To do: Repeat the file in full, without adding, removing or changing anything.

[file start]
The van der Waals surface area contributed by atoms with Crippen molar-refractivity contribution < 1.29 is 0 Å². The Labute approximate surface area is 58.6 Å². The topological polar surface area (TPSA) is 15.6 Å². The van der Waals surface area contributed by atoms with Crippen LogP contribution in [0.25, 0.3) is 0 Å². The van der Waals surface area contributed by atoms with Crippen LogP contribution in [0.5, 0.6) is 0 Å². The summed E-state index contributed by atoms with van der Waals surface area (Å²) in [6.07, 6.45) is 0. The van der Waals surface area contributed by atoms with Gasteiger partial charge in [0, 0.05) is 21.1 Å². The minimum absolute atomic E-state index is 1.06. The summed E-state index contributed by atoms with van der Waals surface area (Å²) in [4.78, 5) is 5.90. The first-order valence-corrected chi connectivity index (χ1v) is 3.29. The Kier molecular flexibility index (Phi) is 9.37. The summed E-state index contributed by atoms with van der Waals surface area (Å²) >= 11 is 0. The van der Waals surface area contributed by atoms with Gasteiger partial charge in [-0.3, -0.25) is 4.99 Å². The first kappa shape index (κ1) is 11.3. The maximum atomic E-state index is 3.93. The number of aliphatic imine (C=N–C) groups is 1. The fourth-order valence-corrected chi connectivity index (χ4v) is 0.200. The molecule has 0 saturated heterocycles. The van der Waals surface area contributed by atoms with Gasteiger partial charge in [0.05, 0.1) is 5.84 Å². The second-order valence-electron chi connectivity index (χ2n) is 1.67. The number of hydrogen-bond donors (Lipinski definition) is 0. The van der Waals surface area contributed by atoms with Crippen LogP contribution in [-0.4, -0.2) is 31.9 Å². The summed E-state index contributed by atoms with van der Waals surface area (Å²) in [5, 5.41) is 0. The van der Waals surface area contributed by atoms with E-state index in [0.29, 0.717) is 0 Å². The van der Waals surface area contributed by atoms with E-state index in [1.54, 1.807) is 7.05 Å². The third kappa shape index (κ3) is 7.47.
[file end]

The van der Waals surface area contributed by atoms with Crippen molar-refractivity contribution < 1.29 is 0 Å². The Labute approximate surface area is 58.6 Å². The topological polar surface area (TPSA) is 15.6 Å². The van der Waals surface area contributed by atoms with Crippen LogP contribution in [0.25, 0.3) is 0 Å². The van der Waals surface area contributed by atoms with Crippen LogP contribution in [0.5, 0.6) is 0 Å². The summed E-state index contributed by atoms with van der Waals surface area (Å²) in [6.07, 6.45) is 0. The van der Waals surface area contributed by atoms with Gasteiger partial charge in [0, 0.05) is 21.1 Å². The minimum absolute atomic E-state index is 1.06. The summed E-state index contributed by atoms with van der Waals surface area (Å²) in [4.78, 5) is 5.90. The first-order valence-corrected chi connectivity index (χ1v) is 3.29. The Kier molecular flexibility index (Phi) is 9.37. The summed E-state index contributed by atoms with van der Waals surface area (Å²) >= 11 is 0. The van der Waals surface area contributed by atoms with Gasteiger partial charge in [-0.3, -0.25) is 4.99 Å². The first kappa shape index (κ1) is 11.3. The maximum atomic E-state index is 3.93. The number of aliphatic imine (C=N–C) groups is 1. The fourth-order valence-corrected chi connectivity index (χ4v) is 0.200. The molecule has 0 saturated heterocycles. The van der Waals surface area contributed by atoms with Gasteiger partial charge in [0.05, 0.1) is 5.84 Å². The second-order valence-electron chi connectivity index (χ2n) is 1.67. The number of hydrogen-bond donors (Lipinski definition) is 0. The van der Waals surface area contributed by atoms with Crippen LogP contribution in [-0.4, -0.2) is 31.9 Å². The summed E-state index contributed by atoms with van der Waals surface area (Å²) in [5, 5.41) is 0. The van der Waals surface area contributed by atoms with E-state index in [0.29, 0.717) is 0 Å². The van der Waals surface area contributed by atoms with E-state index in [1.54, 1.807) is 7.05 Å². The third kappa shape index (κ3) is 7.47.